Cursive: For People with Nothing Else to Do

I was filling out a birthday card for a coworker when the subject of cursive came up.

I have scratchy handwriting, by the way. I can write neatly, and I usually do when I know it’s important that something be legible, like when I’m writing a check for rent or illegally procured pharmaceuticals. But if the only eyes reading what I write are informal ones, I usually revert to the comfortable chicken scratch I’ve fostered through two decades of scribbling in notebooks.

While everyone around me discussed the inevitable disuse of cursive, I mentioned that cursive is a useless concept anyway, because, you know…it is. I mean, I guess I’m not opposed to promoting whimsical gibberish, but when something needs to be written down, it seems like it would be helpful to use an actual alphabet, and not a self-important system of loops and swirls.

This prompted a coworker to comment on my admittedly poor handwriting, the inference being that it resulted from my resistance to cursive. Because, you see, cursive automatically turns whatever you’re writing into a gilded masterwork. It certainly doesn’t become even more horrifically jumbled and incoherent. No, no, never. And never could the fact that I was writing on a thin piece of paper with only my thigh to support it alter in any way my ability to write legibly. Again, no, no. Never.

When I was little, I was always a little astonished by how personally old folks took the concept of handwriting. Still do, even. I once mentioned my dislike for cursive and had an elderly lady ask me in astonishment: “You mean you never write letters?” I told her I do, but at the expense of having people actually being able to read mine.

I’ve had teachers tell me that less-than-perfect handwriting indicates a lack of respect on my part. I’ve had youth ministers tell me that inattentive handwriting was a form of irreverence. My handwriting isn’t sloppy. Everyone I’ve ever interacted with can read it clearly. It’s just ugly, easy to read but irritating to look at, like a sign on the freeway. An aunt once looked over my shoulder while I wrote in a notebook and told me: “You must be dull-witted.” Casually, like it was an observation. The content of what I was writing was irrelevant. The contours of the lines were what mattered to her. I said nothing, assuming at the time that her leaky double-wide was filled to bursting with the works of Guy de Maupassant.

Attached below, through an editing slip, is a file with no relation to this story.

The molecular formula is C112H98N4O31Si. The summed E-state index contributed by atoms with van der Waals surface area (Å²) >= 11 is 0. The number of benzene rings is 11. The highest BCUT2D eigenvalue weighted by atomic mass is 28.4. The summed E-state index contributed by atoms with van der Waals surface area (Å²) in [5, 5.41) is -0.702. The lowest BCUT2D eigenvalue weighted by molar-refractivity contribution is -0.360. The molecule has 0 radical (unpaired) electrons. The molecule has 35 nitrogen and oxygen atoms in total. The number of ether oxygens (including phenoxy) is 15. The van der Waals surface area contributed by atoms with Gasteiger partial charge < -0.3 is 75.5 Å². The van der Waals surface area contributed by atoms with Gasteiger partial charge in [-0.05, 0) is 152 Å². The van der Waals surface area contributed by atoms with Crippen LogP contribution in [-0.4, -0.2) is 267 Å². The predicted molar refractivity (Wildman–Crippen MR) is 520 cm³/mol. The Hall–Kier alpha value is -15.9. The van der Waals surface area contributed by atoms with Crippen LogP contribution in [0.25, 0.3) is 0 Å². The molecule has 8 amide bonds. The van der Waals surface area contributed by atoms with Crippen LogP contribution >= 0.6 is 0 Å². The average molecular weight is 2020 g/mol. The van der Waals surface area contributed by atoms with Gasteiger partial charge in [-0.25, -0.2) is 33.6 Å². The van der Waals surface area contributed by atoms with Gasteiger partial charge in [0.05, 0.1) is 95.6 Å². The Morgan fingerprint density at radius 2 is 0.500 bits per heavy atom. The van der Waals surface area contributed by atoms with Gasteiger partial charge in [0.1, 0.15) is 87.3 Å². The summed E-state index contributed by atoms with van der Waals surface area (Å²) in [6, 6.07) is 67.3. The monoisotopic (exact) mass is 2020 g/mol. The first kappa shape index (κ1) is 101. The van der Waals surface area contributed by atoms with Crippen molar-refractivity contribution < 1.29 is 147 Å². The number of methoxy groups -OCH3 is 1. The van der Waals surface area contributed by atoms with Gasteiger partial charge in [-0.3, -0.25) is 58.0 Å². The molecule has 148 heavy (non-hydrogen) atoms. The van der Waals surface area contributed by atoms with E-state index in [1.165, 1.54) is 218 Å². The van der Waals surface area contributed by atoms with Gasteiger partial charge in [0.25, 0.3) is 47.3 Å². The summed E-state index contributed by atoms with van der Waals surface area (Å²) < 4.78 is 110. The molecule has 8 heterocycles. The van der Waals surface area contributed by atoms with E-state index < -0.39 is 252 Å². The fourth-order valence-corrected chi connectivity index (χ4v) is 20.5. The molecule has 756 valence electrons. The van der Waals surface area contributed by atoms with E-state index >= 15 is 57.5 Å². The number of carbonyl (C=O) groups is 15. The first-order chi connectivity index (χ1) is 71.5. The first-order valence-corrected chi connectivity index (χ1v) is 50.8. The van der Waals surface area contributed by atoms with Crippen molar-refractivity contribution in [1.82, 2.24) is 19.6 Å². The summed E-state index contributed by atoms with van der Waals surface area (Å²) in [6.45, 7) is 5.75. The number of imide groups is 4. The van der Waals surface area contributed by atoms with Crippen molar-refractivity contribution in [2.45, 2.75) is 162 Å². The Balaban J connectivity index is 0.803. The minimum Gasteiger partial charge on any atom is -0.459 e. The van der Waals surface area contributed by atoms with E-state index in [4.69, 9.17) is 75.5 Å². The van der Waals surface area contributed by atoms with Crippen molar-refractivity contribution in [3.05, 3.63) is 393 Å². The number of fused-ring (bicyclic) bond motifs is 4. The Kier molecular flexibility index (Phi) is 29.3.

Old folks tend to forget that their handwriting was just as shitty as ours. I’ve seen letters aunts and uncles and grandparents wrote each other in the day, and I’m relatively certain half of them don’t use an actual alphabet. Going off first impression, I’d have to conclude that most of them simply mimicked the stylus of a seismograph, trusting their pen pals could decipher the peaks and valleys of their spasmodic slashes. If anything, the only aid cursive gives them is that it now removes the burden of lifting pen from paper, allowing them to save energy for the intensive tasks of the day, like lifting half-gallon jugs of milk while grunting with effort.

It really does bother me, knowing that we spent decades pushing an arbitrary alternative form of handwriting on our nation’s schoolchildren, instead of simply emphasizing fine penmanship while we taught them how to write checks or manage investments, or any other skill that actually meant something. Educate children on methods of financing college education? Oh, please. Once they figure out the cursive form of the lower-case z, those sorts of things just fall into place, don’t they?

Listen to the over-sixty crowd, and the absence of cursive handily begins to explain most of the ills plaguing the world today. I’ve found that Vietnam and World War II provide disquieting contradictions few are willing to address, however, and fewer still are willing to listen to a personal hypothesis of mine, concerning the correlation between declines in the use of cursive and declines in the practice of institutional racism. I will be heard, dammit!

I mean, I understand the importance of writing neatly. Accidental pharmacological overdoses happen because doctors are too busy to cross t’s or make m’s look like anything other than bumpy lines. But fans of cursive become hysterical when the obvious faults of cursive – namely, it’s absolutely uselessness – are brought to their attention.

If the written equivalent of Esperanto suits you, fine, use it, you savage. I’ll type my letters like a civilized person, looking beyond the bulky text to the spirit that set them down.

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